The last two portions of Exodus seem to repeat the two previous portions of Truma and Tetzaveh, listing the precise dimensions, materials and furnishings of the desert sanctuary. Why is such a reiteration necessary?
Before responding, we must recall that the two portions which initially commanded the construction of the sanctuary are separated from Vayakhel and Pekudei, which repeat those instructions, by the portion of Ki Tisa, which records the tragic incident of the Golden Calf. When we realize that the idolatrous act with the calf occurred before the command to construct the sanctuary our problem becomes compounded. Why interrupt the story about the construction of the sanctuary with the account of the calf, and why repeat the instructions?
An analogy comes to mind: Picture an excited, engaged couple who spend the period before their wedding carefully choosing their marital home and shopping for its furnishings. Then the groom-to-be leaves on a short business trip and is unexpectedly delayed. In his absence, his fiancée has an all-night tryst with a former boyfriend. If after the accusations, confession and breast-beating subsides, the couple resumes the search for an apartment with the same enthusiasm they had before, we can feel assured that all has been forgiven. This is a metaphor for the biblical account of the Golden Calf and the construction of the sanctuary; the biblical groom is the Almighty and the bride is the People of Israel.
Our analogy may well explain the repetition as well as the placing of the calf story between the two accounts of sanctuary construction. But it leaves us with a profound religious problem. The Bible itself forbids a married (or betrothed) woman who commits adultery from returning to her betrothed/husband (Deuteronomy 24:1-4).
Why does God take Israel back after the Golden Calf? I believe it was because of Moses. In his defense of the Jewish people before God, he initially presents three arguments: First, You [God] redeemed them paternalistically with Your great power and strong hand before they were religiously capable of dealing with independence; second, Egypt will think You only took them out to kill them in the desert, and not because You wish every human being to be free; and third, You made an irrevocable covenant with the patriarchs that their seed will live in the Land of Israel (Ex. 32:11-14).
But it is only after Moses makes another, final plea; crying out, “And now if You would only forgive their sin! But if not, erase me now from this book that You have written” (Ex. 32:32) that God actually commands Israel to go up to the Land and conquer it – proving not only that He has forgiven them, but also that His covenant with them remains intact.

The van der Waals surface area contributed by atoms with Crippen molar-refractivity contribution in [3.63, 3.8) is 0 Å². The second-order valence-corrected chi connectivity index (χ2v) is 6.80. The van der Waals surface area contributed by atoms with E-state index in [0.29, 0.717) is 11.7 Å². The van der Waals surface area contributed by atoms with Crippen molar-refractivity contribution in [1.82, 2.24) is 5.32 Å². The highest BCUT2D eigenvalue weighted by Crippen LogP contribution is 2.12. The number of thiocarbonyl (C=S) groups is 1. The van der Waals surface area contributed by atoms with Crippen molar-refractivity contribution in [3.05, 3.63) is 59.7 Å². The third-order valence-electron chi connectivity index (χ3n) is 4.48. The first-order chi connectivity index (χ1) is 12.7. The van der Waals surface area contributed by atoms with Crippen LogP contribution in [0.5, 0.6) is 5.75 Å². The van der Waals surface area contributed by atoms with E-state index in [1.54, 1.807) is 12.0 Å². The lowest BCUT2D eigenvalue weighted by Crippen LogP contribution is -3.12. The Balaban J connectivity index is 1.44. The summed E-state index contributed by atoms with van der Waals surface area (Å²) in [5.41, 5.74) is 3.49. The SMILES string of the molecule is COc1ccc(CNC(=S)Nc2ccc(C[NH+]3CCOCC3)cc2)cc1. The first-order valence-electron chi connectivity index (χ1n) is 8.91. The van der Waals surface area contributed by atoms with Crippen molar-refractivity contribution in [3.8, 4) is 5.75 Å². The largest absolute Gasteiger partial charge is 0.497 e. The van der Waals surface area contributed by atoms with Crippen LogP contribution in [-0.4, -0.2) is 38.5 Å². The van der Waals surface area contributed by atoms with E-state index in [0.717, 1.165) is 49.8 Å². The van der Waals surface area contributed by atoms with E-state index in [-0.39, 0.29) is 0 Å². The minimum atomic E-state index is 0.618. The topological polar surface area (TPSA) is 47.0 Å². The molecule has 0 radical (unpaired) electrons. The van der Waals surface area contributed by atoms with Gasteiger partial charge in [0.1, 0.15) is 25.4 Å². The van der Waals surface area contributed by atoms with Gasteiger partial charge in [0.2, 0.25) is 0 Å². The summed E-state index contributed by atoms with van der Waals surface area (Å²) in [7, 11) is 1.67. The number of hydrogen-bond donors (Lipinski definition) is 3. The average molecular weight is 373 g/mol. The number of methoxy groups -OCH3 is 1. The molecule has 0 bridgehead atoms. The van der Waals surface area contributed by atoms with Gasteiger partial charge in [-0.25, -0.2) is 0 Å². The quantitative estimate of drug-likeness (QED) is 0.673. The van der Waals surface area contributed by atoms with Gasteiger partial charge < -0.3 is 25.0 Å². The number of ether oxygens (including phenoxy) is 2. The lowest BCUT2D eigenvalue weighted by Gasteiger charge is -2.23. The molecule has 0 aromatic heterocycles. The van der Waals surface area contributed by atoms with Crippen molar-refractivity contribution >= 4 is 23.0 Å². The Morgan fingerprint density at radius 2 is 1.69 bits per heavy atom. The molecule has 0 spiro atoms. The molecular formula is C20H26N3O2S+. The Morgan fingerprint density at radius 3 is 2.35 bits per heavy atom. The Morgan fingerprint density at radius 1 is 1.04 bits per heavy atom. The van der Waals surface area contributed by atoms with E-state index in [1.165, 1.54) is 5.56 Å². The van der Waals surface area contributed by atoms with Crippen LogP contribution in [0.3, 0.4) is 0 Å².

The great commentator Rashi interprets these words along the lines of Targum Yonatan Ben Uziel: “If You would forgive their sin, it would be good and I would not ask to be erased; but if You will not forgive them, then erase me from the entire Torah, that it not be said by future generations that I was not worthy to merit Divine compassion for them.” The Rashbam explains, “Erase me from the Book of Life” and the Ibn Ezra and Sforno have “Erase me from the Book of Eternal Life… and grant my merits to the Israelites so that they be forgiven.”
For me, however, the interpretation truest to the plain meaning of the text comes from the Mateh Yosef, a disciple of the Hatam Sofer. Based on the Talmudic axiom (B.T. Shabbat 54b, 55a) that a leader must be held responsible for the transgressions of his “flock,” Moses tells the Almighty, “How is it possible that the nation could have transgressed in so egregious a manner? Clearly I am not worthy to be their leader. Hence, whether or not You forgive their sin, You must erase me from Your book. You must remove me from leadership, because I have been proven to be ill-prepared….”
God responds that He only punishes the actual transgressors, not their “minister,” and God determines that Moses is still the best qualified to lead the nation. However, God also understands that Moses has expressed a profound truth. Perhaps Moses’ flaw was that he was too much a man of God and too little a man of the people, unable to rouse and reach the Israelites in a way that would have prevented their transgression.
Nevertheless, God forgives us, as we see from the repetition of Vayakhel and Pekudei even after our idolatry. After all, it was God Himself, apparently realizing that the highest priority for covenantal Israel was a leader who would convey His eternal Torah, who cajoled Moses into accepting the leadership of Israel in the first place.
Rabbi Shlomo Riskin is chancellor of Ohr Torah Stone and chief rabbi of Efrat, Israel.